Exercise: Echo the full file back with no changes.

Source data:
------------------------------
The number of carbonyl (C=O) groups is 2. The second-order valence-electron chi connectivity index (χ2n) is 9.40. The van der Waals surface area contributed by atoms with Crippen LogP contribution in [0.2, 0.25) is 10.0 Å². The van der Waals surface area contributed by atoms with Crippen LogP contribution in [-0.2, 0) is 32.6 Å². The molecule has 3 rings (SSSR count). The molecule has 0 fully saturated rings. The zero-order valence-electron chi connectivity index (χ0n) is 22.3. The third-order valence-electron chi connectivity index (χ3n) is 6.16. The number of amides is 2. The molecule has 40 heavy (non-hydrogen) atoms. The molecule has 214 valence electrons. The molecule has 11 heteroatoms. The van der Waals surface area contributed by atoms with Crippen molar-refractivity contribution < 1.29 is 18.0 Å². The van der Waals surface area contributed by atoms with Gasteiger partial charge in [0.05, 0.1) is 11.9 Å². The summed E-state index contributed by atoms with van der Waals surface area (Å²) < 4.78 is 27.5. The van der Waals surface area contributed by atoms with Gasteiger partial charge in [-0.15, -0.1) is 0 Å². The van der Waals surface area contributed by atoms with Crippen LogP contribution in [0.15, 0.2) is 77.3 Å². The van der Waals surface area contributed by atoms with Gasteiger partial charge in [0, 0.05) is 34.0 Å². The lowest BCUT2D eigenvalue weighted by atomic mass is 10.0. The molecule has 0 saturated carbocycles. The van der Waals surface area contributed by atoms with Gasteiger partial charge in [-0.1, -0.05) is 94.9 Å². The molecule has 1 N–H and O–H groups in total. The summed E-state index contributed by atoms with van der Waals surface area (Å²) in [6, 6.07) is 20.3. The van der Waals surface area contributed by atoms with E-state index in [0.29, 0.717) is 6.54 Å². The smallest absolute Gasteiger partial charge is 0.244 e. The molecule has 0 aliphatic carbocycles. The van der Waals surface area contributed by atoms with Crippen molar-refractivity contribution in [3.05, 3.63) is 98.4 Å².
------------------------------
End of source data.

The number of carbonyl (C=O) groups is 2. The second-order valence-electron chi connectivity index (χ2n) is 9.40. The van der Waals surface area contributed by atoms with Crippen LogP contribution in [0.2, 0.25) is 10.0 Å². The van der Waals surface area contributed by atoms with Crippen LogP contribution in [-0.2, 0) is 32.6 Å². The molecule has 3 rings (SSSR count). The molecule has 0 fully saturated rings. The zero-order valence-electron chi connectivity index (χ0n) is 22.3. The third-order valence-electron chi connectivity index (χ3n) is 6.16. The number of amides is 2. The molecule has 40 heavy (non-hydrogen) atoms. The molecule has 214 valence electrons. The molecule has 11 heteroatoms. The van der Waals surface area contributed by atoms with Crippen molar-refractivity contribution < 1.29 is 18.0 Å². The van der Waals surface area contributed by atoms with Gasteiger partial charge in [0.05, 0.1) is 11.9 Å². The summed E-state index contributed by atoms with van der Waals surface area (Å²) < 4.78 is 27.5. The van der Waals surface area contributed by atoms with Gasteiger partial charge in [-0.15, -0.1) is 0 Å². The van der Waals surface area contributed by atoms with Crippen LogP contribution in [0.15, 0.2) is 77.3 Å². The van der Waals surface area contributed by atoms with Gasteiger partial charge in [0, 0.05) is 34.0 Å². The lowest BCUT2D eigenvalue weighted by atomic mass is 10.0. The molecule has 0 saturated carbocycles. The van der Waals surface area contributed by atoms with Gasteiger partial charge in [-0.1, -0.05) is 94.9 Å². The molecule has 1 N–H and O–H groups in total. The summed E-state index contributed by atoms with van der Waals surface area (Å²) in [6, 6.07) is 20.3. The van der Waals surface area contributed by atoms with E-state index in [0.29, 0.717) is 6.54 Å². The smallest absolute Gasteiger partial charge is 0.244 e. The molecule has 0 aliphatic carbocycles. The van der Waals surface area contributed by atoms with Crippen molar-refractivity contribution in [3.05, 3.63) is 98.4 Å².